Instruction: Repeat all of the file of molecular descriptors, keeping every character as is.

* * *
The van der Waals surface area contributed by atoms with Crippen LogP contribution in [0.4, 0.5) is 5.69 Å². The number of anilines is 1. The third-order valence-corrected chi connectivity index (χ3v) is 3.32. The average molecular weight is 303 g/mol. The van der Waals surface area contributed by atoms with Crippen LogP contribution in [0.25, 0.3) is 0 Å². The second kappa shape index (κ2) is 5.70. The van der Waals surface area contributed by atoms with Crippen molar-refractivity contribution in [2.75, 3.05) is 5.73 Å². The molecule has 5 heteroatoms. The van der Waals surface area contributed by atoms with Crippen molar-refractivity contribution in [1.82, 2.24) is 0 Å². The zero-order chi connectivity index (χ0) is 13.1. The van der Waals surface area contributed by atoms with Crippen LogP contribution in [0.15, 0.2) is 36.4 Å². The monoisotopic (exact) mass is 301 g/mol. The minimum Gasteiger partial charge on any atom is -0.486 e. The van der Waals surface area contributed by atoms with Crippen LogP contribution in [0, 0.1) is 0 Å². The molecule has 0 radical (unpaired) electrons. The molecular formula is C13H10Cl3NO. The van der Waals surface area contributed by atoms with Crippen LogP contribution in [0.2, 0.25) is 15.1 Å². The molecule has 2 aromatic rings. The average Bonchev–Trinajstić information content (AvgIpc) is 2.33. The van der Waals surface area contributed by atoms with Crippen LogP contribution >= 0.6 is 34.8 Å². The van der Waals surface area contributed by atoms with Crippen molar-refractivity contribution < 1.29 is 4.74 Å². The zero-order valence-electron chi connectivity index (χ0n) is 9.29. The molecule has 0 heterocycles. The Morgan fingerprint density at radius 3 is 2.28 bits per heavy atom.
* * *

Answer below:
The van der Waals surface area contributed by atoms with Crippen LogP contribution in [0.4, 0.5) is 5.69 Å². The number of anilines is 1. The third-order valence-corrected chi connectivity index (χ3v) is 3.32. The average molecular weight is 303 g/mol. The van der Waals surface area contributed by atoms with Crippen LogP contribution in [0.25, 0.3) is 0 Å². The second kappa shape index (κ2) is 5.70. The van der Waals surface area contributed by atoms with Crippen molar-refractivity contribution in [2.75, 3.05) is 5.73 Å². The molecule has 5 heteroatoms. The van der Waals surface area contributed by atoms with Crippen molar-refractivity contribution in [1.82, 2.24) is 0 Å². The zero-order chi connectivity index (χ0) is 13.1. The van der Waals surface area contributed by atoms with Crippen LogP contribution in [0.15, 0.2) is 36.4 Å². The monoisotopic (exact) mass is 301 g/mol. The minimum Gasteiger partial charge on any atom is -0.486 e. The van der Waals surface area contributed by atoms with Crippen LogP contribution in [0, 0.1) is 0 Å². The molecule has 0 radical (unpaired) electrons. The molecular formula is C13H10Cl3NO. The van der Waals surface area contributed by atoms with Crippen LogP contribution in [0.2, 0.25) is 15.1 Å². The molecule has 2 aromatic rings. The average Bonchev–Trinajstić information content (AvgIpc) is 2.33. The van der Waals surface area contributed by atoms with Crippen LogP contribution >= 0.6 is 34.8 Å². The van der Waals surface area contributed by atoms with Crippen molar-refractivity contribution < 1.29 is 4.74 Å². The zero-order valence-electron chi connectivity index (χ0n) is 9.29. The molecule has 0 heterocycles. The Morgan fingerprint density at radius 3 is 2.28 bits per heavy atom.